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Prison Path

A Requiem for Private Prisons




A Requiem for Private Prisons and a Last Call too.

Catholic readers of this site probably know the meaning of the word “requiem.” A Requiem Mass is celebrated for the souls of the dead. This month’s one – two punch for private prisons suggests that we will soon be singing funeral dirges for private prisons and the companies that run them… Corrections Corporation of America (CCA) and the GEO Group.

For anyone who hasn’t followed the news, the Justice Department announced it is winding down its prison contracts. The change won’t happen overnight but stock in the two largest private prison operators plummeted on the news. The other big news this month was the exposé published in Mother Jones. Award winning journalist, Shane Bauer, left the news room and became a corrections officer working undercover for 4 months in CCA’s Winn Correctional Center in Winnfield, Louisiana.

Many exposés have been written about private prisons but very few capture the attention of main stream media or the civilian population. Bauer’s story is the exception. And the story he paints is not very complimentary of the industry.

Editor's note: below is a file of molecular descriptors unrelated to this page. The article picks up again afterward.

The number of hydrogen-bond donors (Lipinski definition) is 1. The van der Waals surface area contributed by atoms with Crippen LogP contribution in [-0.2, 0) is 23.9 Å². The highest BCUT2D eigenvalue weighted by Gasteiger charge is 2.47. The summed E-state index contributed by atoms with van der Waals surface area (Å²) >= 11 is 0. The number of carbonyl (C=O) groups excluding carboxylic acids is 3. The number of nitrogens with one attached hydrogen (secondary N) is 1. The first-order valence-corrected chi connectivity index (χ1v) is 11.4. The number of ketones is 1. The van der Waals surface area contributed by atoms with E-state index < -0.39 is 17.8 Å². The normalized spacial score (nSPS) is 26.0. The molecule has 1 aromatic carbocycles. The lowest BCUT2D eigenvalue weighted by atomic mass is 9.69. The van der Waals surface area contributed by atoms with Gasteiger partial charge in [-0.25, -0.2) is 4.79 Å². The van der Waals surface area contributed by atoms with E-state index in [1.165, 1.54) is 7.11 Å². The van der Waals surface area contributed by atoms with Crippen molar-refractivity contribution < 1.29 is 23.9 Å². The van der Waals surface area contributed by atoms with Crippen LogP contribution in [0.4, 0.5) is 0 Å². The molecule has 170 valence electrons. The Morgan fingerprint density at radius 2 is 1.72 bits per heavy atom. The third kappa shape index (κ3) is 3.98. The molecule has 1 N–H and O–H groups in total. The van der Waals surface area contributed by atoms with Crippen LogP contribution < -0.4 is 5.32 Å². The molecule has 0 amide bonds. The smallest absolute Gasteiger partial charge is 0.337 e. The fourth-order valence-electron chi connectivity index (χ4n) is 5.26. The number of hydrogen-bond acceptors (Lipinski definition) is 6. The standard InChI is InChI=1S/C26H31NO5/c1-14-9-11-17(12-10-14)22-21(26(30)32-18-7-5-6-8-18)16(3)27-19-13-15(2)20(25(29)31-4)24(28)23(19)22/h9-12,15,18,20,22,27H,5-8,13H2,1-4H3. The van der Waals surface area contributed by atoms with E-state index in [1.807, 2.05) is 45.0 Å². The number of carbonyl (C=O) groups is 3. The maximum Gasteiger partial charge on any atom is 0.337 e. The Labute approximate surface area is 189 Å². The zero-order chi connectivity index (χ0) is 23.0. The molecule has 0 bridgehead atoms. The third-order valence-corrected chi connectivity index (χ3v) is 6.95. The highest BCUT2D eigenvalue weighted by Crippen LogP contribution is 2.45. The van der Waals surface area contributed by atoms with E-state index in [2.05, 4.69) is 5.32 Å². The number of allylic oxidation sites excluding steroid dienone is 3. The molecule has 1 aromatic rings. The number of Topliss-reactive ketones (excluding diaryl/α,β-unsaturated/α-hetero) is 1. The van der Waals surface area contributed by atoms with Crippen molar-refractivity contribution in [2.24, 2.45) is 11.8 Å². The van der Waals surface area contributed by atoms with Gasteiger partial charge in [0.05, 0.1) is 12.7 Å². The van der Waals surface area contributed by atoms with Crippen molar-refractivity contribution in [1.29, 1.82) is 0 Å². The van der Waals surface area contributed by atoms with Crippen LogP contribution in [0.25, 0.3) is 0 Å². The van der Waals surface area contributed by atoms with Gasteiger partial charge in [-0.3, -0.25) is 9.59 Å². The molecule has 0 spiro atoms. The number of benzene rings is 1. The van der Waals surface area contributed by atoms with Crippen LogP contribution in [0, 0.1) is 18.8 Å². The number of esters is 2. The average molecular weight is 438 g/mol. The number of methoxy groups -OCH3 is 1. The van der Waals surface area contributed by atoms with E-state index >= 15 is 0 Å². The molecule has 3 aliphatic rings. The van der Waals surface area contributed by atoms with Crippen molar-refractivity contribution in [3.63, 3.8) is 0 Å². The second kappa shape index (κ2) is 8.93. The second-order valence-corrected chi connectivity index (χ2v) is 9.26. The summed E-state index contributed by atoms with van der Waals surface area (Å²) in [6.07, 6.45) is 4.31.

Now that the industry and the people employed in private prisons are beginning to assimilate the news, everyone is asking what next? No one expects that any facilities will close in the immediate future but hiring freezes and attrition will become common. Even without the Justice Department’s announcement, new incarcerations of undocumented aliens were already slipping and they are one of the largest “customers” of the private prison industry.

As a whistleblower lawyer, I represent individuals that wish to report misconduct involving government funds and earn an award. Many healthcare workers know of the huge awards paid under the federal False Claims Act – over $435 million in 2014. Private corrections officers and prison healthcare vendors largely do not, however. Those that do are often reluctant to come forward.

The code of silence in corrections isn’t as great as in the law enforcement community but for current corrections officers, it is actually stronger. No one wants to blow the whistle and soon find themselves put in an unsafe – make that dangerous – work situation because a pissed off supervisor decides to retaliate.

Yes, retaliation is against the law but is it worth the risk? Many answer “no.” (Although for the poor pay that private c.o. does earn, we wonder if the job is even worth it.)

Now that Bauer has shined a light on the mismanagement of our private prison system, we expect people will begin to come forward. Only the first ones to file, however, are likely to get an award. If you have inside knowledge of mismanagement within a private prison or prison healthcare provider, this could be your last call.

About the author. Brian Mahany is a whistleblower lawyer and former corrections officer. He has helped his clients collect over $100 million in award monies. He practices throughout the United States.

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